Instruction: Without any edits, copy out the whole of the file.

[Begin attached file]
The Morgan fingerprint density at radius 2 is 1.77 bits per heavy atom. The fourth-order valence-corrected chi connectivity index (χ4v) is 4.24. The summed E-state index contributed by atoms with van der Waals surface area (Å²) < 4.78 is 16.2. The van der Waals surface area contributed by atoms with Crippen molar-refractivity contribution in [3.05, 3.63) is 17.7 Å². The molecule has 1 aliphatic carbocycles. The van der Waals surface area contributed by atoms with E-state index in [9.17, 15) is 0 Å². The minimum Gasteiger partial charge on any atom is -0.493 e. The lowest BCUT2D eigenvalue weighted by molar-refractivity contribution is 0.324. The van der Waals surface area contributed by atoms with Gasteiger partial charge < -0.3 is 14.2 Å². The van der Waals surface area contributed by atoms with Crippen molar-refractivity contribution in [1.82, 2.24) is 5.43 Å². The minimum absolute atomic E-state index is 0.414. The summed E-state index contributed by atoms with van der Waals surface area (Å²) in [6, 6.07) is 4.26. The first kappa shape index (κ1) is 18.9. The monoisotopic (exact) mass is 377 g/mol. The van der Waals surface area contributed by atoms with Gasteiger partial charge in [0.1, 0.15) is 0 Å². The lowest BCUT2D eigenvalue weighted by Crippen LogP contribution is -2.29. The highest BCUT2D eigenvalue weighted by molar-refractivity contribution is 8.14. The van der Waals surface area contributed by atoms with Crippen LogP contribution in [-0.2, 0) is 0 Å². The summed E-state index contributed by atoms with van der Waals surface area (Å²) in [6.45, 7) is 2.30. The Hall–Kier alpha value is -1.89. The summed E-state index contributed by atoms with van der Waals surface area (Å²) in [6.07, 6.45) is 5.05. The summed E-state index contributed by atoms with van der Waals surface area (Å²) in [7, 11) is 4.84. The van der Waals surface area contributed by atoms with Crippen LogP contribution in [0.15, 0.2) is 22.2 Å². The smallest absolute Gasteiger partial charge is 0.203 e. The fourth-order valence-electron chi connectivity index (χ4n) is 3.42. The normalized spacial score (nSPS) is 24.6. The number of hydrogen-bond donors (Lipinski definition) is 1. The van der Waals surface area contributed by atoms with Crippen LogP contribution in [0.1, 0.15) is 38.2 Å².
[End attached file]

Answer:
The Morgan fingerprint density at radius 2 is 1.77 bits per heavy atom. The fourth-order valence-corrected chi connectivity index (χ4v) is 4.24. The summed E-state index contributed by atoms with van der Waals surface area (Å²) < 4.78 is 16.2. The van der Waals surface area contributed by atoms with Crippen molar-refractivity contribution in [3.05, 3.63) is 17.7 Å². The molecule has 1 aliphatic carbocycles. The van der Waals surface area contributed by atoms with E-state index in [9.17, 15) is 0 Å². The minimum Gasteiger partial charge on any atom is -0.493 e. The lowest BCUT2D eigenvalue weighted by molar-refractivity contribution is 0.324. The van der Waals surface area contributed by atoms with Gasteiger partial charge < -0.3 is 14.2 Å². The van der Waals surface area contributed by atoms with Crippen molar-refractivity contribution in [1.82, 2.24) is 5.43 Å². The minimum absolute atomic E-state index is 0.414. The summed E-state index contributed by atoms with van der Waals surface area (Å²) in [6, 6.07) is 4.26. The first kappa shape index (κ1) is 18.9. The monoisotopic (exact) mass is 377 g/mol. The van der Waals surface area contributed by atoms with Gasteiger partial charge in [0.1, 0.15) is 0 Å². The lowest BCUT2D eigenvalue weighted by Crippen LogP contribution is -2.29. The highest BCUT2D eigenvalue weighted by molar-refractivity contribution is 8.14. The van der Waals surface area contributed by atoms with Crippen LogP contribution in [-0.2, 0) is 0 Å². The summed E-state index contributed by atoms with van der Waals surface area (Å²) in [6.45, 7) is 2.30. The Hall–Kier alpha value is -1.89. The summed E-state index contributed by atoms with van der Waals surface area (Å²) in [6.07, 6.45) is 5.05. The summed E-state index contributed by atoms with van der Waals surface area (Å²) in [7, 11) is 4.84. The van der Waals surface area contributed by atoms with Crippen LogP contribution in [0.15, 0.2) is 22.2 Å². The smallest absolute Gasteiger partial charge is 0.203 e. The fourth-order valence-electron chi connectivity index (χ4n) is 3.42. The normalized spacial score (nSPS) is 24.6. The number of hydrogen-bond donors (Lipinski definition) is 1. The van der Waals surface area contributed by atoms with Crippen LogP contribution in [0.1, 0.15) is 38.2 Å².